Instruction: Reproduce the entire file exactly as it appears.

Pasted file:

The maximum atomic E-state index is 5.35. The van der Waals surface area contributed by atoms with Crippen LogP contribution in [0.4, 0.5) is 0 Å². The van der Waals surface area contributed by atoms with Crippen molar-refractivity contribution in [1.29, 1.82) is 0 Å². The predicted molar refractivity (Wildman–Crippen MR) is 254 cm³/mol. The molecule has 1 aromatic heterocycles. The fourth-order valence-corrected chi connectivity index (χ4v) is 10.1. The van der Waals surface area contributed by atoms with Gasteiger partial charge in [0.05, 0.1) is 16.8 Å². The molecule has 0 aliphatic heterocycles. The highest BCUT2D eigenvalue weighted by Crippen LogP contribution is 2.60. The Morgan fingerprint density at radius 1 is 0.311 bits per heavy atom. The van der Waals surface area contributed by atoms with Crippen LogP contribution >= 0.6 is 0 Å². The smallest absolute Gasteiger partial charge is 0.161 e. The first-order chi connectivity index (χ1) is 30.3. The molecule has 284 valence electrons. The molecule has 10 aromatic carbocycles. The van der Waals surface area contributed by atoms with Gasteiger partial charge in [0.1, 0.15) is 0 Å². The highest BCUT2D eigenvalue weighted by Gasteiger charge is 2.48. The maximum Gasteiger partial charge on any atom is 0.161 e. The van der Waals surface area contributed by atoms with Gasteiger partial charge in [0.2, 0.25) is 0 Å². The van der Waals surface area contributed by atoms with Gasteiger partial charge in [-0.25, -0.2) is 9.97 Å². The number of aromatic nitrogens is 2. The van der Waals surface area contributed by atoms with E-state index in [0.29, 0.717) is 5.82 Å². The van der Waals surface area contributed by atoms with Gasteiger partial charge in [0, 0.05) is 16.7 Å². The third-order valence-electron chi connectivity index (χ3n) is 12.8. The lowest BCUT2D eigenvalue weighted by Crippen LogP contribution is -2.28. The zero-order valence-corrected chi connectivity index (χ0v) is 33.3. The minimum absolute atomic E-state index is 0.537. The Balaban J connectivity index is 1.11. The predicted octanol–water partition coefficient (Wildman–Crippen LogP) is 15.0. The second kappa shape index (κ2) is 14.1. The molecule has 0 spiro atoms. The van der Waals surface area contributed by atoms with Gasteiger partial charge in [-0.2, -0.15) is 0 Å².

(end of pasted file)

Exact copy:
The maximum atomic E-state index is 5.35. The van der Waals surface area contributed by atoms with Crippen LogP contribution in [0.4, 0.5) is 0 Å². The van der Waals surface area contributed by atoms with Crippen molar-refractivity contribution in [1.29, 1.82) is 0 Å². The predicted molar refractivity (Wildman–Crippen MR) is 254 cm³/mol. The molecule has 1 aromatic heterocycles. The fourth-order valence-corrected chi connectivity index (χ4v) is 10.1. The van der Waals surface area contributed by atoms with Gasteiger partial charge in [0.05, 0.1) is 16.8 Å². The molecule has 0 aliphatic heterocycles. The highest BCUT2D eigenvalue weighted by Crippen LogP contribution is 2.60. The Morgan fingerprint density at radius 1 is 0.311 bits per heavy atom. The van der Waals surface area contributed by atoms with Crippen LogP contribution >= 0.6 is 0 Å². The smallest absolute Gasteiger partial charge is 0.161 e. The first-order chi connectivity index (χ1) is 30.3. The molecule has 284 valence electrons. The molecule has 10 aromatic carbocycles. The van der Waals surface area contributed by atoms with Gasteiger partial charge in [0.1, 0.15) is 0 Å². The highest BCUT2D eigenvalue weighted by Gasteiger charge is 2.48. The maximum Gasteiger partial charge on any atom is 0.161 e. The van der Waals surface area contributed by atoms with Gasteiger partial charge in [0.2, 0.25) is 0 Å². The van der Waals surface area contributed by atoms with Gasteiger partial charge in [-0.25, -0.2) is 9.97 Å². The number of aromatic nitrogens is 2. The van der Waals surface area contributed by atoms with E-state index in [0.29, 0.717) is 5.82 Å². The van der Waals surface area contributed by atoms with Gasteiger partial charge in [0, 0.05) is 16.7 Å². The third-order valence-electron chi connectivity index (χ3n) is 12.8. The lowest BCUT2D eigenvalue weighted by Crippen LogP contribution is -2.28. The zero-order valence-corrected chi connectivity index (χ0v) is 33.3. The minimum absolute atomic E-state index is 0.537. The Balaban J connectivity index is 1.11. The predicted octanol–water partition coefficient (Wildman–Crippen LogP) is 15.0. The second kappa shape index (κ2) is 14.1. The molecule has 0 spiro atoms. The van der Waals surface area contributed by atoms with Gasteiger partial charge in [-0.2, -0.15) is 0 Å².